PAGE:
Sunday’s Iowa Corn 300 could be the race to end all races – it’s often that entertaining. Hopefully it isn’t the end of IndyCar races at Iowa Speedway, but that’s only if “Bismarck” Miles doesn’t declare war on any more oval tracks. Where’s an ace leader like Eddie Rickenbacker when your series needs him?
One fact about Iowa that’s likely to blow you away is three different winners in as many years, with the (usually) retired Helio, Newgarden and Hunter-Reay the victors. Make it four of the last five if you throw in Hinchcliffe’s devastating win in 2013. Taken together, they’re who we call The Big Four of Iowa.
Ryan Hunter-Reay has won an impressive three battles on Iowa’s plains, including back to back in 2014-15. Incredibly, his record’s less gaudy than that of his team’s smashing performance overall. Andretti Autosport’s enjoyed an unrestricted seven wins – out of only eleven races in the track’s history – sinking the competition as effectively as a u-boat wolf pack. Hinch’s win was with AA, too and even Marco managed top of the podium for his dad’s outfit, somehow. It was his last win, now seven years ago. Seems like a century, doesn’t it?
Photo from foxsports.com
Our special prognostication for Sunday is related, though far from neutral. It won’t be owner Michael Andretti smirking in victory lane this Sunday, as other teams are set to benefit immensely from the leveling effects of the new cars on the diminutive oval. To the surprise of many observers, it won’t be a hugely successful expedition for RHR or his allies.
Pole winner may well be Will “the Hun” Power yet again, unfortunately. Believe you me, we’re as tired of writing it as you are of reading it, but there’s no denying he’s top of class when it comes to qualifying at present. In addition to his current streak he took pole at Iowa last year, though happily missed the podium finishing fourth. Starting position aside, the addled Aussie‘ll be a minor character at the conference in the cornfields come race day.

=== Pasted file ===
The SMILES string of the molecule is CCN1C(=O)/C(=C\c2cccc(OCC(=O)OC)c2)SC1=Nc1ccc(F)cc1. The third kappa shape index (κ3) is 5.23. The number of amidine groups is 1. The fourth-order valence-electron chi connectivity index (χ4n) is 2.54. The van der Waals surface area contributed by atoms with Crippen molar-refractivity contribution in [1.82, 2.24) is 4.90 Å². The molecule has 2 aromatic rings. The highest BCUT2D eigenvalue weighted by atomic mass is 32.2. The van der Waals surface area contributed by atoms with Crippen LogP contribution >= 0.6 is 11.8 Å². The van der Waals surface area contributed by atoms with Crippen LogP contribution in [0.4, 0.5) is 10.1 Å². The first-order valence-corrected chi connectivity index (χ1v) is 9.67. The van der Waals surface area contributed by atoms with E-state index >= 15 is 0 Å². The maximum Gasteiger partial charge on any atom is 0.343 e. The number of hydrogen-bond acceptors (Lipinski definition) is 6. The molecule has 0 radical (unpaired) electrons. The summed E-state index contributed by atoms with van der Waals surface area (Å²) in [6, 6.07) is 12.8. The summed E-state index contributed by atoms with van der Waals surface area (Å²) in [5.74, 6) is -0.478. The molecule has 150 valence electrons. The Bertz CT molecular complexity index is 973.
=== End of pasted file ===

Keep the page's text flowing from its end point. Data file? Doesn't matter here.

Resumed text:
First out will probably be Hinch, if not his hard luck rookie teammate Robby Wickens. SPM seems shell shocked of late, having had little success the last couple seasons despite all the hype. Wickens wins praise and generates chatter, but the results after his first taste of battle in Iowa won’t justify any of it. Look for the troubled team to again struggle all weekend long, as the Canadians remain firmly within Americans’ shadow. It is Fourth of July week, after all – what’d you expect?
The biggest surprise of a typically terrific Iowa contest will be if Ed Carpenter doesn’t get into an all out war with someone. Fast Eddy’s temper often flares up outside Des Moines, and those who’ve felt his righteous wrath include Sage Karam in 2015, who to his credit remained completely nonplussed. Expect the verbal – and visible – barrages from Ed “the Kaiser” Carpenter to continue.
Winner will be our pick for season champion, all American boy Josef Newgarden. He’s been the Sergeant York of the series since last year, most recently winning the short oval at (now defunct) Phoenix, the road “race” two weeks ago as well as the ’17 championship. Plus, he won Iowa two years ago marking his own Argonne Offensive, if you will.
It’ll once again be Newkid dictating the terms of surrender Sunday, with the rest of the Big Four – and field – relegated to the dustbin of Iowa IndyCar history.